An urgent effort to translocate seven gray wolves from Michipicoten Island and the Canadian mainland to Isle Royale in March was a major success. On March 22 and 23, the Ontario Ministry of Natural Resources and Forestry, along with the National Park Service, successfully moved six gray wolves from Michipicoten that were at risk of starving because of insufficient prey.
New Discover Wolves! Exhibit Opened in May
by Chad Richardson
By the time this magazine arrives in your mailbox, an extraordinary new exhibit will be waiting for you at the International Wolf Center in Ely. This stunning, immersive experience—Discover Wolves!—was installed in April and opened in May.
Tracking the Pack
Taking the Lead—Pack Life After Aidan
by Lori Schmidt, wolf curator, International Wolf Center
In July 2018, after a winter of testing and confrontations from younger pack members that reduced his confidence, we moved Aidan, the Exhibit Pack leader, to the retirement enclosure. This is a summary of what we know about how pack dynamics may develop in his absence.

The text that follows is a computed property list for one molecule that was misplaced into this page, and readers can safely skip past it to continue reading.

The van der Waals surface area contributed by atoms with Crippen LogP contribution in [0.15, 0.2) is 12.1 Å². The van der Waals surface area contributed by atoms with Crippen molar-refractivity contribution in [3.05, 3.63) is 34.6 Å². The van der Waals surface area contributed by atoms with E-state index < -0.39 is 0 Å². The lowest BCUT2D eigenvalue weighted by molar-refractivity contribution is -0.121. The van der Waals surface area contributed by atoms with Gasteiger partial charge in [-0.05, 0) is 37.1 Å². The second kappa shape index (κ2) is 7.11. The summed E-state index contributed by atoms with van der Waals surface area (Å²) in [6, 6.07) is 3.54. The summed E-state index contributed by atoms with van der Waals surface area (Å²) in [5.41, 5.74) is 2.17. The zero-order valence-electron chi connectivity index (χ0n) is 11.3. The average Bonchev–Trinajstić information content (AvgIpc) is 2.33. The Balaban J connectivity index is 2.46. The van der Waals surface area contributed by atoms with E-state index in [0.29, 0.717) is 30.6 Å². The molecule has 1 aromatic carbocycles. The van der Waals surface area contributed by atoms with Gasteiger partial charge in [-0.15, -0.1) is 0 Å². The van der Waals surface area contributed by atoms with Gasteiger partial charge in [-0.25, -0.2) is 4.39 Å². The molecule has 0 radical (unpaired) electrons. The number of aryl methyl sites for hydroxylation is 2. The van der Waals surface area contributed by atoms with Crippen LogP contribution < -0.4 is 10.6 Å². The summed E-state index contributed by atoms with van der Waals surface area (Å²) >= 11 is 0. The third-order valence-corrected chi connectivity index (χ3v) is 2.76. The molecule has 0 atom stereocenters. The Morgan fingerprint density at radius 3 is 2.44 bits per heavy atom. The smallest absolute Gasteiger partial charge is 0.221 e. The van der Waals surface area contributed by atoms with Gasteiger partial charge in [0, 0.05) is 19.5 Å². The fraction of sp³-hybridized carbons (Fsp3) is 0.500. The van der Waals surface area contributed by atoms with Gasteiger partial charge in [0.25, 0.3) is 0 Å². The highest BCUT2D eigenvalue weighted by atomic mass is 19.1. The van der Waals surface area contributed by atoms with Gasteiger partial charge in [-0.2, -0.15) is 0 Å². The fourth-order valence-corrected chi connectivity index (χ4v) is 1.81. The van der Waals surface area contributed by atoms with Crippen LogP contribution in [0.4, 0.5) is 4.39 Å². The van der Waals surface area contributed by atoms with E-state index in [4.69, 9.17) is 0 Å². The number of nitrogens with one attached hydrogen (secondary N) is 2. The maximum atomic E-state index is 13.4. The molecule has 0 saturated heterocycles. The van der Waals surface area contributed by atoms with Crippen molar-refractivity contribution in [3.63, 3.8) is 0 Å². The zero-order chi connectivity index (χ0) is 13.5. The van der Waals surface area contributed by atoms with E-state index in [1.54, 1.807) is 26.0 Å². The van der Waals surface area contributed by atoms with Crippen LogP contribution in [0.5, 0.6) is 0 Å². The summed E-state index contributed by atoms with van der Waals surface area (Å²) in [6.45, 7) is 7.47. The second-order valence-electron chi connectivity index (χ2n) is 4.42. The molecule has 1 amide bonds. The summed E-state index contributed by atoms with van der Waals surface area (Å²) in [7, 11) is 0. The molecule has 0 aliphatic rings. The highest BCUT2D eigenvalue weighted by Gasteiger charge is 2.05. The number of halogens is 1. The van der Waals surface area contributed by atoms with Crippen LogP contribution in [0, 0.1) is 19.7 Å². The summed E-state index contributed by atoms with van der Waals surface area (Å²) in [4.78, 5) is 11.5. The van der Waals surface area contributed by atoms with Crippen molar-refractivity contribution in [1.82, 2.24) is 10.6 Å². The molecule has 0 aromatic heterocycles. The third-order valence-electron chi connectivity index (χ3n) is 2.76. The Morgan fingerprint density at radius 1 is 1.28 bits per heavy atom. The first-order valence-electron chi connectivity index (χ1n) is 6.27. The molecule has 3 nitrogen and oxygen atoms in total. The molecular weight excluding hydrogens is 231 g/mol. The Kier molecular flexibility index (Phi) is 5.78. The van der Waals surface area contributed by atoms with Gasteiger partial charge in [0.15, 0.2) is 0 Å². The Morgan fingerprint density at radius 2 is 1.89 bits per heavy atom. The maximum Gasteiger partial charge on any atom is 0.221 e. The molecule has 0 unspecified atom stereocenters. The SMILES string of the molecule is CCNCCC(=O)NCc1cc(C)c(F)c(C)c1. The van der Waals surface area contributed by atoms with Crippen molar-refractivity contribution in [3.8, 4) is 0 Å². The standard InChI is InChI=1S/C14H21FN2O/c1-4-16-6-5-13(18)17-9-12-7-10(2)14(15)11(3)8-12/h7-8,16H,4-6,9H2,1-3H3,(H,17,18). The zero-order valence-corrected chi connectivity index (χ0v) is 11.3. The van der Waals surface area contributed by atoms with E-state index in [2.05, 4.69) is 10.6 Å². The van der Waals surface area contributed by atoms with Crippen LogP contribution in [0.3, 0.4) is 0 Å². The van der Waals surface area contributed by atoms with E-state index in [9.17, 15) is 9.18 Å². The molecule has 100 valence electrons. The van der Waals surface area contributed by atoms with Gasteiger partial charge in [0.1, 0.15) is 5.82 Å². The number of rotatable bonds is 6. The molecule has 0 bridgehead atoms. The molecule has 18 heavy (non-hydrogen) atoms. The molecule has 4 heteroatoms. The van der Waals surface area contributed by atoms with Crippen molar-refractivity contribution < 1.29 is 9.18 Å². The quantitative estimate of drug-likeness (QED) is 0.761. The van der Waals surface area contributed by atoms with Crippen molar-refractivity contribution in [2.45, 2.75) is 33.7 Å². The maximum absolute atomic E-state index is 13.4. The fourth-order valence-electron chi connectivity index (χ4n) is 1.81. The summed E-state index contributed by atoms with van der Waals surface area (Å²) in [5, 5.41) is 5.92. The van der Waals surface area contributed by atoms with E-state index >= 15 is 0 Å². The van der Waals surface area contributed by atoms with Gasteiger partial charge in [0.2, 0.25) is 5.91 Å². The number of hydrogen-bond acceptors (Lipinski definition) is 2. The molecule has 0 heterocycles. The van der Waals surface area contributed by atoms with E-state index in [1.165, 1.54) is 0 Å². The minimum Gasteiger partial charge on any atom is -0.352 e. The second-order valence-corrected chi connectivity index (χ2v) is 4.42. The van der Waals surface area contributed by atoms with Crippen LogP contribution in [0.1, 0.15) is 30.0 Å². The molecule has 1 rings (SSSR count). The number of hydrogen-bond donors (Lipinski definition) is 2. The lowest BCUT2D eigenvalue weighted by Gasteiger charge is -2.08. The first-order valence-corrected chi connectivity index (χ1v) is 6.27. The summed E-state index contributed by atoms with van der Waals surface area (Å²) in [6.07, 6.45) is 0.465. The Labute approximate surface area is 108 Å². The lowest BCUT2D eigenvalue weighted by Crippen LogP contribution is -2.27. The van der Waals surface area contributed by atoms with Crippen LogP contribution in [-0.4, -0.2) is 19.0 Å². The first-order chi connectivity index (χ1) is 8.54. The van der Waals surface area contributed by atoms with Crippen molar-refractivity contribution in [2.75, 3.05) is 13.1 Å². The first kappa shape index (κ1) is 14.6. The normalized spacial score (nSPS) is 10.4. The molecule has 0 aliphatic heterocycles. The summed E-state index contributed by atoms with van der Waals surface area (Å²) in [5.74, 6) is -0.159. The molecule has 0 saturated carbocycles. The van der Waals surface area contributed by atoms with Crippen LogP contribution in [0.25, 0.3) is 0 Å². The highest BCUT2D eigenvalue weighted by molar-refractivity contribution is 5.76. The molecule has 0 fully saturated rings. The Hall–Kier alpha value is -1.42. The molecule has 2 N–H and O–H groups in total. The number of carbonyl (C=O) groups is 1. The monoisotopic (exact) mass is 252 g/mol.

Christina Rizzo—Loving the Pack and Participation at the International Wolf Center
by Susan Ricci
Having loved animals since she was a child, Christina Rizzo pursued a pre-veterinary program in college—but after graduation, she decided to serve her country and enlisted in the United States Air Force. Prior to leaving for basic training, she married her high school sweetheart, Vincent, who also enlisted in the military. They soon found themselves stationed in England without their beloved pets.
What big teeth you have!
The teeth and jaws of adult gray wolves are well suited to their diet and hunting methods. Over 90 percent of gray wolves’ diet is meat, so they must hunt live prey or eat from a carcass. Adult gray wolves have 42 teeth. Adult humans have only 32. Wolves have several types of teeth that serve different purposes while hunting or eating. These teeth include incisors, canines, carnassial and molars.